Scientists have published an analysis of a meteorite fragment collected after a close collision of an asteroid with the Earth in 2008. They show that the parent asteroid was huge, and the results suggest that special water-retaining asteroids may be larger and have a different mineral composition than previously thought.
The findings of the study were published this week in the journal Nature Astronomy and look at the chemical composition of the fragments of these meteorite fragments.
The story of the fragments begins in October 2008, when scientists became aware of an asteroid colliding with Earth. They knew that most of the rocks would burn as they entered the Earth’s atmosphere, and that the remains, if any, would fall in the wind-covered sands of the Nubian Desert. It provided a unique opportunity for an international team of researchers, including NASA scientists, to predict the arrival of rocks and then comb the sand for any surviving fragment.
Although the asteroid was relatively small — only about nine tons — its detritus was small; less than 8 pounds meteorites were collected from the desert. Together they are called the Almahata Sitta, after the nearby train station. It was the first time that an asteroid was spotted and then its meteorite remains were collected.
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Since his recovery, various parts of the Almahata Sitta have been analyzed, revealing information about the origin and chemical composition of various parts of the asteroid. A sample of meteorites that the team studied–called AhS 202 – it was so small that you could fit 10 specimens on it, but it came from a huge space rock, the starting point that precedes the merging of the fragment with the rock mass of Almahat Sitt. The team used infrared and X-ray light to study the sample. They discovered that the fragment was carbon chondrite, a type of meteorite that formed during the early days of the solar system and that may have brought water to Earth, which led to … all of this. Previously, it was generally not thought that carbon chondrites could come from parent bodies (originating asteroids) with a diameter of more than about 100 kilometers.
But researchers have found tremolite in their tiny fragment, a mineral that needs tremendous pressure. The existence of Tremolite in the sample suggests that the diameter of the asteroid’s origin is in range 398 at more than 1,119 miles (640 at more than 1,800 kilometers),, putting him in the wheelhouse of Ceres, the largest object –a dwarf planet, actually“In the asteroid belt.”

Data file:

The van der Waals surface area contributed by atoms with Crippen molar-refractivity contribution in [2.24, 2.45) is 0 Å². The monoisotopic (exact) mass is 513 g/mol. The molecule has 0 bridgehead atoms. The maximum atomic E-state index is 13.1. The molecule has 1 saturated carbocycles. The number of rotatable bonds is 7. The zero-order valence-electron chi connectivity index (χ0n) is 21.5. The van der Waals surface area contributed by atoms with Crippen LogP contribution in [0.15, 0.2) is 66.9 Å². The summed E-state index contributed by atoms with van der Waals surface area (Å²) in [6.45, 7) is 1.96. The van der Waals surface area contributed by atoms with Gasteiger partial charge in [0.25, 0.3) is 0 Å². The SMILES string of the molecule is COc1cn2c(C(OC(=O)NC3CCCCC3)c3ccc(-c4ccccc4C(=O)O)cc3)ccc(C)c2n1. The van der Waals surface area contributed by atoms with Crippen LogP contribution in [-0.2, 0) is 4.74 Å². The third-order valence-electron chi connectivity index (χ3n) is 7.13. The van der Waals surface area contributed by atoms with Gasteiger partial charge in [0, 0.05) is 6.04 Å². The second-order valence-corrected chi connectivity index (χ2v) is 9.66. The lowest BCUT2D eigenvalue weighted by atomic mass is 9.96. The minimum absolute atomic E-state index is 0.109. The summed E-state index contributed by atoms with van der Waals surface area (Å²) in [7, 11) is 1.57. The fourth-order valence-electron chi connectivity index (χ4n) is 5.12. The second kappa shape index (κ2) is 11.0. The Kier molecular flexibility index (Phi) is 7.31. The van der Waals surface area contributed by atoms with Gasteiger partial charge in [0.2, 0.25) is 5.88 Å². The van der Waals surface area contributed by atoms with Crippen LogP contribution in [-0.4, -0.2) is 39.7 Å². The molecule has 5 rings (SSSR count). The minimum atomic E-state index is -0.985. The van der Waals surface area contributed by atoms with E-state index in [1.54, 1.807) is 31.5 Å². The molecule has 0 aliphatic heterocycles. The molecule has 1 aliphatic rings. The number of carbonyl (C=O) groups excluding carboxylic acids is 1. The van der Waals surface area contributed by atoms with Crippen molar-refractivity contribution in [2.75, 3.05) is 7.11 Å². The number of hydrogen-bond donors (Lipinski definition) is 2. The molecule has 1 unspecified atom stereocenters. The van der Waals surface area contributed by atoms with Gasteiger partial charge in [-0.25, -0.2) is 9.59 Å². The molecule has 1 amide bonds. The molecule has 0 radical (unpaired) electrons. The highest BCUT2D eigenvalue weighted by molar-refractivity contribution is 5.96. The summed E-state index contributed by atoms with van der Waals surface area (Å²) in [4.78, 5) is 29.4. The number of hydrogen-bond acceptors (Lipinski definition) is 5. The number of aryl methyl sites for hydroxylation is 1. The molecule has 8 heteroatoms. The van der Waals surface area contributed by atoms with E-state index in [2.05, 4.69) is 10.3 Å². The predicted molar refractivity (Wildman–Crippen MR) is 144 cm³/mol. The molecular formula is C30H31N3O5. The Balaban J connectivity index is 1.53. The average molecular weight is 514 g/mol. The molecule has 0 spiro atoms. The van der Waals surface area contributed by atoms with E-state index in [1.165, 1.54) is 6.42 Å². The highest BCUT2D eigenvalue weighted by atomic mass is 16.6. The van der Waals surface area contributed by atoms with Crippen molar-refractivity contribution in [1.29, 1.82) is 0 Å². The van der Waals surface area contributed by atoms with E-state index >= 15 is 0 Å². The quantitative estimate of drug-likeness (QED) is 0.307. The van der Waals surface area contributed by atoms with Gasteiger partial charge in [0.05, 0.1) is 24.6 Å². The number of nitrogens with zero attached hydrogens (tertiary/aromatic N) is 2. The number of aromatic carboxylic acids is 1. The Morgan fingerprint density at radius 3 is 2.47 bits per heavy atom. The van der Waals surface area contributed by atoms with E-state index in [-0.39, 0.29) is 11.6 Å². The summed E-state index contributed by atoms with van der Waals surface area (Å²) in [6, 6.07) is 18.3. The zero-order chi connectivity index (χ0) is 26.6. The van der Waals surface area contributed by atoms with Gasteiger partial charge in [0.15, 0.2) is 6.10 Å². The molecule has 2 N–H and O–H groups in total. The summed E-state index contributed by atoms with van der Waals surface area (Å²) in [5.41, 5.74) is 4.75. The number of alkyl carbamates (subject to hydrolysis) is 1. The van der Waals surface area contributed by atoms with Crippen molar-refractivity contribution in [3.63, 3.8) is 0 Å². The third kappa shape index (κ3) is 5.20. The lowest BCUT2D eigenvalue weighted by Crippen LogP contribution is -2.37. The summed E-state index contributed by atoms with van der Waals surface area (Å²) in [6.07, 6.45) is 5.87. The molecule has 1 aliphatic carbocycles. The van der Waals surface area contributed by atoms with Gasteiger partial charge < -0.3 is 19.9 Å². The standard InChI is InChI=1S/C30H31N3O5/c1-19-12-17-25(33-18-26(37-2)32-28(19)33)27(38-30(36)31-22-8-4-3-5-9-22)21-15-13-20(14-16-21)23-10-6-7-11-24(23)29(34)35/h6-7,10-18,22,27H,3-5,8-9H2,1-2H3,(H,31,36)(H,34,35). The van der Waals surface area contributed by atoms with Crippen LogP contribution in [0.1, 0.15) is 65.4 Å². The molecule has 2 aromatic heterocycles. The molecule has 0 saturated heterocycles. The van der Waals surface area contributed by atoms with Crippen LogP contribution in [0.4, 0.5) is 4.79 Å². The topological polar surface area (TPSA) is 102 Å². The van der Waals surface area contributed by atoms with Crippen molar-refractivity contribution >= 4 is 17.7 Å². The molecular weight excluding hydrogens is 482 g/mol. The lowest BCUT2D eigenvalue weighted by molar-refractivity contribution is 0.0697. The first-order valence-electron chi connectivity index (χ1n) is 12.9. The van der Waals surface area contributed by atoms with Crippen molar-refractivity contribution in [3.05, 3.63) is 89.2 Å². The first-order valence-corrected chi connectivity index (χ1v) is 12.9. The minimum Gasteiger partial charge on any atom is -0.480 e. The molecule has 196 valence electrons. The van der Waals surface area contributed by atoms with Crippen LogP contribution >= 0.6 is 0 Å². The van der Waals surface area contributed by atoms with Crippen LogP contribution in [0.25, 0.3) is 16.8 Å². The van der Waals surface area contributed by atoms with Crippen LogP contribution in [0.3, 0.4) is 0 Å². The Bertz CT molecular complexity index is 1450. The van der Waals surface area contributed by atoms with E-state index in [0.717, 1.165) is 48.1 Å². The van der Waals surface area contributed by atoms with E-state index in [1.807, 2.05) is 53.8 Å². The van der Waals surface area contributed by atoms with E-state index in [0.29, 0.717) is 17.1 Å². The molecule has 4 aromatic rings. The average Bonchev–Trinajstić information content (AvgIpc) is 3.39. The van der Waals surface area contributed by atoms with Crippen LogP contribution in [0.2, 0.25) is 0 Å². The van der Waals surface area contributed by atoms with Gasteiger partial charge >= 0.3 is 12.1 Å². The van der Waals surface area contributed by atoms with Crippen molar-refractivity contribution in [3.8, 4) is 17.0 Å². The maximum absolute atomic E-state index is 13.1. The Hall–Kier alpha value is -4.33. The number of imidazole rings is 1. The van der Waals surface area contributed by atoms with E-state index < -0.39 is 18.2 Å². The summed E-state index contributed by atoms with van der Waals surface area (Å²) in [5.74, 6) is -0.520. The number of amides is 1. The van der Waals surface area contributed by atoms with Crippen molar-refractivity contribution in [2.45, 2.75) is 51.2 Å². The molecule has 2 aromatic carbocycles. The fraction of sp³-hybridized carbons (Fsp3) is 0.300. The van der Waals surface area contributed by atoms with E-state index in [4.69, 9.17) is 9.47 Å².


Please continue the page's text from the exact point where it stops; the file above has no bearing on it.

“This is evidence of a very large parental body that we didn’t know existed before,” said Vicky Hamilton, a scientist at the Southwestern Research Institute and lead author of a recent paper, noting that this is the first known presence since tremolite in carbon chondrite. “The fact that we have no other evidence of this in our meteorite collections helps confirm what we already suspected, and that is that the meteorites we manage to find on Earth are a biased pattern.”
As asteroids make their way through space, they will have to make contact with other bodies. These conglomerations of metals and minerals coalesce and disintegrate as their trajectory continues. When a meteorite is actually found on Earth, it is a concise collection of stories from space, and the only way to read it is to do a whole series of analyzes.
“You can have one group of scientists looking at one piece of a meteorite and another group looking at another piece of the same meteorite, and you’ll see two different parts of the history of the solar system,” Hamilton said.
So Hamilton’s piece could talk about some sources of a massive asteroid, while another piece of the Almahata Sitta could hint once the existence of a protoplanet. The electroscopic work the team has recently done is a kind of reverse engineering, to move from what looks like a typical space rock to its specific story, in this case a reference to a massive parent asteroid. It’s like finding a crumb on your kitchen counter – it could be from anywhere – but if you look at it chemically, you might find out the temperature and pressure that led it to it, and whether that crumb really came from this morning’s toast or last week’s birthday cake.
Although much rarer than other types of asteroids, new information about carbon chondrites could fall from the sky at any moment. The only question is whether the meteorites are awake – or lucky – enough to spot them.